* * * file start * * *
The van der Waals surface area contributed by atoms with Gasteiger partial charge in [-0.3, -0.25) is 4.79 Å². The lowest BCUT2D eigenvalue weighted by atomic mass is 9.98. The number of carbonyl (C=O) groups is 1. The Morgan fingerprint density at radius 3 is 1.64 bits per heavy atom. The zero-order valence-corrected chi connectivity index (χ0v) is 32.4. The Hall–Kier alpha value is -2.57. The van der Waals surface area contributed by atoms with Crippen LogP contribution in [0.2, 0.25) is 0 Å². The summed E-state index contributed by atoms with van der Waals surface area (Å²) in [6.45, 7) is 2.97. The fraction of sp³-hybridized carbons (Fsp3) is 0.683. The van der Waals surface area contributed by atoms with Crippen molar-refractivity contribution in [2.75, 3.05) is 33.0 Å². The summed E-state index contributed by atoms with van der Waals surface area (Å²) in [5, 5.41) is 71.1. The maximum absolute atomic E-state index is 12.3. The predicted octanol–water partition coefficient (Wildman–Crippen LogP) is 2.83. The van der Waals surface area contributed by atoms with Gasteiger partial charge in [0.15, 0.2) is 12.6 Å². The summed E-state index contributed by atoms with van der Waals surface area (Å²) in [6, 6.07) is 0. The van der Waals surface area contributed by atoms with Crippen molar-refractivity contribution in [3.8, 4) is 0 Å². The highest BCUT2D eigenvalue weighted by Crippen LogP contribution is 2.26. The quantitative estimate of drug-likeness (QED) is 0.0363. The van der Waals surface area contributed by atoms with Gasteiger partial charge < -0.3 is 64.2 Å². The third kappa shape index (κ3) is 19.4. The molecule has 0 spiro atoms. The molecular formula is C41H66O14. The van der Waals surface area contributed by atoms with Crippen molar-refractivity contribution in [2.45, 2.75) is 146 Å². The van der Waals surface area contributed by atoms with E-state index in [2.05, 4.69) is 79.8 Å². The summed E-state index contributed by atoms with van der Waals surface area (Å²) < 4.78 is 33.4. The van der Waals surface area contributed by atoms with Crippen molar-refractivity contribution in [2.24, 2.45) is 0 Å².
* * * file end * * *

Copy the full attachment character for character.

The van der Waals surface area contributed by atoms with Gasteiger partial charge in [-0.3, -0.25) is 4.79 Å². The lowest BCUT2D eigenvalue weighted by atomic mass is 9.98. The number of carbonyl (C=O) groups is 1. The Morgan fingerprint density at radius 3 is 1.64 bits per heavy atom. The zero-order valence-corrected chi connectivity index (χ0v) is 32.4. The Hall–Kier alpha value is -2.57. The van der Waals surface area contributed by atoms with Crippen LogP contribution in [0.2, 0.25) is 0 Å². The summed E-state index contributed by atoms with van der Waals surface area (Å²) in [6.45, 7) is 2.97. The fraction of sp³-hybridized carbons (Fsp3) is 0.683. The van der Waals surface area contributed by atoms with Crippen molar-refractivity contribution in [2.75, 3.05) is 33.0 Å². The summed E-state index contributed by atoms with van der Waals surface area (Å²) in [5, 5.41) is 71.1. The maximum absolute atomic E-state index is 12.3. The predicted octanol–water partition coefficient (Wildman–Crippen LogP) is 2.83. The van der Waals surface area contributed by atoms with Gasteiger partial charge in [0.15, 0.2) is 12.6 Å². The summed E-state index contributed by atoms with van der Waals surface area (Å²) in [6, 6.07) is 0. The van der Waals surface area contributed by atoms with Crippen molar-refractivity contribution in [3.8, 4) is 0 Å². The highest BCUT2D eigenvalue weighted by Crippen LogP contribution is 2.26. The quantitative estimate of drug-likeness (QED) is 0.0363. The van der Waals surface area contributed by atoms with Gasteiger partial charge < -0.3 is 64.2 Å². The third kappa shape index (κ3) is 19.4. The molecule has 0 spiro atoms. The molecular formula is C41H66O14. The van der Waals surface area contributed by atoms with Crippen molar-refractivity contribution in [2.45, 2.75) is 146 Å². The van der Waals surface area contributed by atoms with E-state index in [2.05, 4.69) is 79.8 Å². The summed E-state index contributed by atoms with van der Waals surface area (Å²) < 4.78 is 33.4. The van der Waals surface area contributed by atoms with Crippen molar-refractivity contribution in [2.24, 2.45) is 0 Å².